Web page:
Baltimore Circuit Court Judge Pamela White struck the convictions on Tuesday, Dec. 17, of a former Shomrim member who was arrested in the beating of a teenager in November 2010.
Eli Werdesheim, 26, was convicted last summer of wrongful imprisonment and assault in the beating of Corey Ausby, an African-American teenager who was 15 at the time.
Werdesheim’s brother, Avi, 23, was acquitted of similar charges.
The case heightened racial tensions and set off a media firestorm, even evoking comparisons to the killing in Florida of Trayvon Martin in February 2012.
“Normally, when this [type of incident] happens, it’s just not that big a deal,” said Andrew Alperstein, Werdesheim’s attorney. “Nobody could have seen the political storm that followed it and other interests that put gas on the flame.”
Werdesheim, who was responding to a call for the Park Heights neighborhood watch group, was granted probation before judgment, which is not a conviction. The ruling will allow him to expunge his public record in three years.
“I think it’s a great weight off his shoulders,” Alperstein said.
Werdesheim, a pre-law and business student at Johns Hopkins University, declined to comment. A Shomrim spokesperson, as well as an attorney for the victim’s family, could not be reached for comment.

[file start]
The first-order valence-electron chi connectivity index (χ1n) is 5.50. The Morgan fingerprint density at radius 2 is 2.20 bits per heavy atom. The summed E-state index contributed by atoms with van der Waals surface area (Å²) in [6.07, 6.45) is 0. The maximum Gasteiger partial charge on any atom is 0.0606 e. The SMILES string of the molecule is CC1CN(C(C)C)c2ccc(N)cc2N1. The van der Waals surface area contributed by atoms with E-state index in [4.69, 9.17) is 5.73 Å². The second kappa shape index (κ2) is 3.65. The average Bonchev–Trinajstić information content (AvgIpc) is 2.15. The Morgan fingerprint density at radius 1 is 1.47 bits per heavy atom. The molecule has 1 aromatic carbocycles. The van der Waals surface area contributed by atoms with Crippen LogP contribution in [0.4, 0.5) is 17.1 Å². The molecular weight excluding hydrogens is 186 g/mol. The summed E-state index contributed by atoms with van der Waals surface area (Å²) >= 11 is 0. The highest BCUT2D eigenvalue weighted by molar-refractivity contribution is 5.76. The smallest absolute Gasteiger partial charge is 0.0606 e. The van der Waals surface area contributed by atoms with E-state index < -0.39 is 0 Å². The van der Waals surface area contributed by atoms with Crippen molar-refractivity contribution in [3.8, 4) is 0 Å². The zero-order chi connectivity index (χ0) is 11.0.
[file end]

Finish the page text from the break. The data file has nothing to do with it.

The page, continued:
On Nov. 19, 2010, Werdesheim was radioed about a suspicious individual walking in the 3300 block of Fallstaff Road. Testimony from the victim and the Werdesheims differs as to what provoked the scuffle.
The victim alleged that a driver and a passenger followed him, then jumped out of their vehicle, threw him to the ground and hit him on the head with a hand-held radio. Another man came out of a nearby white van and allegedly struck the victim in the back of his knee, court records said.
Other testimony alleged that the victim charged at Werdesheim with a wooden plank that had nails sticking out of it after shouting anti-Semitic remarks.
Last summer, Eli Werdesheim was sentenced to three years of probation for the wrongful imprisonment and assault charges. He faced up to 10 years in prison.
In addition to his conviction being stricken, Werdesheim’s three-year probation will end this month.